Root canal

What is a root canal?

A root canal is a procedure that removes infected pulp from the center of the tooth. It removes diseased nerve and blood supply to get rid of pain and infection. The inside of the tooth is then sealed, and the tooth can remain in your mouth free of pain and disease. Root canals are usually indicated if there is decay extending into the pulp of the tooth or a fracture that is allowing bacteria to enter the pulp of the tooth. Typically, a crown is indicated following a root canal to strengthen and protect the remaining tooth structure.


How long does a root canal take?

Depending on the tooth and the number of roots it has, it's location in the mouth and the degree of difficulty (curved vs. straight roots, etc.) a root canal can take anywhere from 30 minutes to a couple of hours.


How much does a root canal cost?

Again, depending on the degree of difficulty, a root canal can cost between $800 and $1,800 dollars (this quote does not factor in dental insurance, which is different for every plan and can reduce the out-of-pocket cost).


Does a root canal hurt?

Your tooth will be numbed with a local anesthetic so that you don't feel anything during the treatment. Oftentimes, you will be prescribed an antibiotic prior to treatment to help calm down the infection so that the anesthetic can provide the desired effect.


Can I exercise after root canal?

Yes. There is no reason to not exercise after root canal treatment. If you are feeling sensitive after a workout, then it is best to do moderate exercise for the 2 weeks after your procedure.


What to eat after root canal?

You can eat whatever feels comfortable to you.  The tooth may be sore for a few days after treatment so hard, crunchy foods might be uncomfortable, but you are not limited to a soft diet.


What is Root Canal Treatment?

Root canal treatment usually involves the removal of tooth's pulp, a small thread-like tissue that was important for tooth development. The pulp is the soft tissue that contains the blood vessels, nerves and connective tissue of a tooth. It lies in a canal that runs through the center of the dentin-- the hard tissue on the side of the tooth that supports the outer layer of the tooth enamel. The crown (the portion of the tooth visible above the gums) contains the pulp chamber. The pulp extend from this chamber down through the root canal to the tip of the root that lies in the bone of the jaws. Teeth have only one pulp chamber but may have more than one root and several root canals.


Why Might the Dental Pulp be Removed?

If the pulp is diseased or injured and unable to repair itself, it loses its vitality. The most common causes of pulp death are a deep cavity, a crack, or traumatic injury to the tooth, all of which can allow bacteria and their products to leak into the pulp. If the injured or diseased pulp is not removed, the tissues surrounding the root of the tooth can become infected and an abscess can form, resulting in pain and swelling. Even if there is no pain, certain substances released by bacteria can damage the bone that anchors the tooth in the jaw. Without treatment, the tooth may have to be removed.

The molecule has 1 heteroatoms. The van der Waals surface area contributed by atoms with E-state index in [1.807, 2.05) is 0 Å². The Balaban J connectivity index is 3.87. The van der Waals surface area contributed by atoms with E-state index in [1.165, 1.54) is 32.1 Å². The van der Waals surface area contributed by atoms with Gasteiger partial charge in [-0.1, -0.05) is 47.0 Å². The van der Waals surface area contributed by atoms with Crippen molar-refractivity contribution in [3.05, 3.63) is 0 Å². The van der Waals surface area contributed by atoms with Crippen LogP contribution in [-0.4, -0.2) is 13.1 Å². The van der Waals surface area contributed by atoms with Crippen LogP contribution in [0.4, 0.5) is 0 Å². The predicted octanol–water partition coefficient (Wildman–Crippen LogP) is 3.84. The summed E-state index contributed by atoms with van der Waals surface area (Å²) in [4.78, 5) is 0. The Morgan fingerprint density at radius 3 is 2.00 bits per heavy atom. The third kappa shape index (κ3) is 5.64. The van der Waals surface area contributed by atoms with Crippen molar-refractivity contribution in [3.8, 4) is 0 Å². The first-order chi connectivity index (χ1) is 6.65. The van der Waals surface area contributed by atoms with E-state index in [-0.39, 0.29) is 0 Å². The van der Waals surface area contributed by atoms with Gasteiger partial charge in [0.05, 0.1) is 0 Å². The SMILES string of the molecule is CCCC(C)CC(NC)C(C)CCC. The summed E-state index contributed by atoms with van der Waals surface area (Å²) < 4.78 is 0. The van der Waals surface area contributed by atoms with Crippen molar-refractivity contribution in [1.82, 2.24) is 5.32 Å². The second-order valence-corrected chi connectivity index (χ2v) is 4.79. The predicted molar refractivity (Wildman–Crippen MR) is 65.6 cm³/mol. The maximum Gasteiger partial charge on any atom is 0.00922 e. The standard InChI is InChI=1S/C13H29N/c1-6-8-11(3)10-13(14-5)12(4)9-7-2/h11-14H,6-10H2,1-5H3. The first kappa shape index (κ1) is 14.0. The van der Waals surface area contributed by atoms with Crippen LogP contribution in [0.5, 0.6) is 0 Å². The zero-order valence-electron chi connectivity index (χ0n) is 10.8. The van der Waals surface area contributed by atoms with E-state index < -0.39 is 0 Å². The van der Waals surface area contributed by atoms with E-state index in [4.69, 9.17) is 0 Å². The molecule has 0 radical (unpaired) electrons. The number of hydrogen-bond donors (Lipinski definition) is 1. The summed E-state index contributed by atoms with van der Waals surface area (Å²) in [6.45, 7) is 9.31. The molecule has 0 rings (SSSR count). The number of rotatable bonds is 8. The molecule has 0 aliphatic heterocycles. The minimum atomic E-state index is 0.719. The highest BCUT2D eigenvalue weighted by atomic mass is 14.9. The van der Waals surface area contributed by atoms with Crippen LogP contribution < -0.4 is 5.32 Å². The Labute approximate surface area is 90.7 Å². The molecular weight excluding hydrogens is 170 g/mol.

What does Treatment Involve?

Treatment involves one or more visits. There are several steps in the process of endodontic treatment that your general dentist or endodontist (a dentist that specializes in root canal treatment) will perform. At various stages, your follow-up will be needed to ensure a successful outcome.


What are the Steps in the Process of Saving a Tooth?

  • First, local anesthesia is usually given so that you will be more comfortable during treatment. Then, an opening is made through the crown of the tooth into the pulp chamber.
  • The pulp or its remnants are then removed carefully from both the pulp chamber and root canal(s). The root canal(s) is cleaned and shaped to a form that can be filled.
  • Medication may be put in the pulp chamber and root canal(s) to help eliminate bacteria.
  • A temporary filling will be placed in the crown opening to prevent saliva from getting into the chamber and root canals. You might also be given antibiotics if an infection is present and has spread beyond the end of the root(s). If your dentist has prescribed medication, use it only as directed. If you have any difficulties with the medication, call your dentist. It is also important to follow your dentist's directions regarding scheduling you next appointment.
  • During the next stage of treatment, the temporary filling is removed. The root canal(s) are filled with bio compatible material, usually gutta-percha, and then sealed.
  • In the final step, a crown made of porcelain or metal alloy is usually placed over the tooth. The crown covers a tooth to restore it to its normal shape and size. Its purpose is to strengthen the tooth and improves its appearance. If an endodontist performs the root canal treatment, he or she will usually recommend that you return to your general dentist for the crown. Be sure to follow the recommendation from your general dentist or endodontist and schedule this final step as soon as possible.


How Long will the Restored Tooth Last?

As long as the root(s) of a treated tooth is nourished by the tissues around it, your tooth can remain healthy. However, the tooth could still become decayed, so good oral hygiene at home and regular dental exams are necessary to help prevent both tooth decay and periodontal (gum) disease.

An abscessed (infected) tooth caused by tooth decay.

The decay is removed and an opening is made through the crown of the tooth into the pulp chamber.

The pulp is removed, and the root canals are cleaned and shaped.

The pulp chamber and root canals are filled.

A metal or plastic rod or post may be placed in the root canal to support the restoration (crown).

The crown of the tooth is then restored.

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